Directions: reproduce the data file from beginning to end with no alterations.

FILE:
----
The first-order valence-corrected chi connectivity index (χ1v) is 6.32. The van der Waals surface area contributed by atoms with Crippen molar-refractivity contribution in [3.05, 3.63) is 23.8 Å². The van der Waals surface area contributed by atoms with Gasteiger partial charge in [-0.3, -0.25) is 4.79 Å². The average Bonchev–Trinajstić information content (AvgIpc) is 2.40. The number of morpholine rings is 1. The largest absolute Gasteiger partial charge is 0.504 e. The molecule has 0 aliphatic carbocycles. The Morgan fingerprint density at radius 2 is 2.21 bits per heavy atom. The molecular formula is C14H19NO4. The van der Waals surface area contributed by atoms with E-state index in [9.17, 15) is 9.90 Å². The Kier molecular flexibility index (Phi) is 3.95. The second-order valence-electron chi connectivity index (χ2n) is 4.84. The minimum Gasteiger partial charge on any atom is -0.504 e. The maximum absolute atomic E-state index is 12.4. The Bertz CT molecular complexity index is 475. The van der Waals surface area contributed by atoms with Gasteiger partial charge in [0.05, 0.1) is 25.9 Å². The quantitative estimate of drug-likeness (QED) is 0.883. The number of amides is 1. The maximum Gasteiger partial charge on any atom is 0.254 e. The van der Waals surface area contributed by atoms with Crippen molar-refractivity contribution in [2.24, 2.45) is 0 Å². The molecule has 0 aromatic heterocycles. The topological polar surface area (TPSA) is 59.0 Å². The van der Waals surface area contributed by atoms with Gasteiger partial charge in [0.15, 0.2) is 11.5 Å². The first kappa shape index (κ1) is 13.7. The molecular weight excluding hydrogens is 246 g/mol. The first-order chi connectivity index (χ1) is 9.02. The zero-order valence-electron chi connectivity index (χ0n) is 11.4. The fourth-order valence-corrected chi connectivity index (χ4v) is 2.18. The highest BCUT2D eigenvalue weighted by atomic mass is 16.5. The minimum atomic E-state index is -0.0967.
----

The first-order valence-corrected chi connectivity index (χ1v) is 6.32. The van der Waals surface area contributed by atoms with Crippen molar-refractivity contribution in [3.05, 3.63) is 23.8 Å². The van der Waals surface area contributed by atoms with Gasteiger partial charge in [-0.3, -0.25) is 4.79 Å². The average Bonchev–Trinajstić information content (AvgIpc) is 2.40. The number of morpholine rings is 1. The largest absolute Gasteiger partial charge is 0.504 e. The molecule has 0 aliphatic carbocycles. The Morgan fingerprint density at radius 2 is 2.21 bits per heavy atom. The molecular formula is C14H19NO4. The van der Waals surface area contributed by atoms with E-state index in [9.17, 15) is 9.90 Å². The Kier molecular flexibility index (Phi) is 3.95. The second-order valence-electron chi connectivity index (χ2n) is 4.84. The minimum Gasteiger partial charge on any atom is -0.504 e. The maximum absolute atomic E-state index is 12.4. The Bertz CT molecular complexity index is 475. The van der Waals surface area contributed by atoms with Gasteiger partial charge in [0.05, 0.1) is 25.9 Å². The quantitative estimate of drug-likeness (QED) is 0.883. The number of amides is 1. The maximum Gasteiger partial charge on any atom is 0.254 e. The van der Waals surface area contributed by atoms with Crippen molar-refractivity contribution in [2.24, 2.45) is 0 Å². The molecule has 0 aromatic heterocycles. The topological polar surface area (TPSA) is 59.0 Å². The van der Waals surface area contributed by atoms with Gasteiger partial charge in [0.15, 0.2) is 11.5 Å². The first kappa shape index (κ1) is 13.7. The molecular weight excluding hydrogens is 246 g/mol. The first-order chi connectivity index (χ1) is 9.02. The zero-order valence-electron chi connectivity index (χ0n) is 11.4. The fourth-order valence-corrected chi connectivity index (χ4v) is 2.18. The highest BCUT2D eigenvalue weighted by atomic mass is 16.5. The minimum atomic E-state index is -0.0967.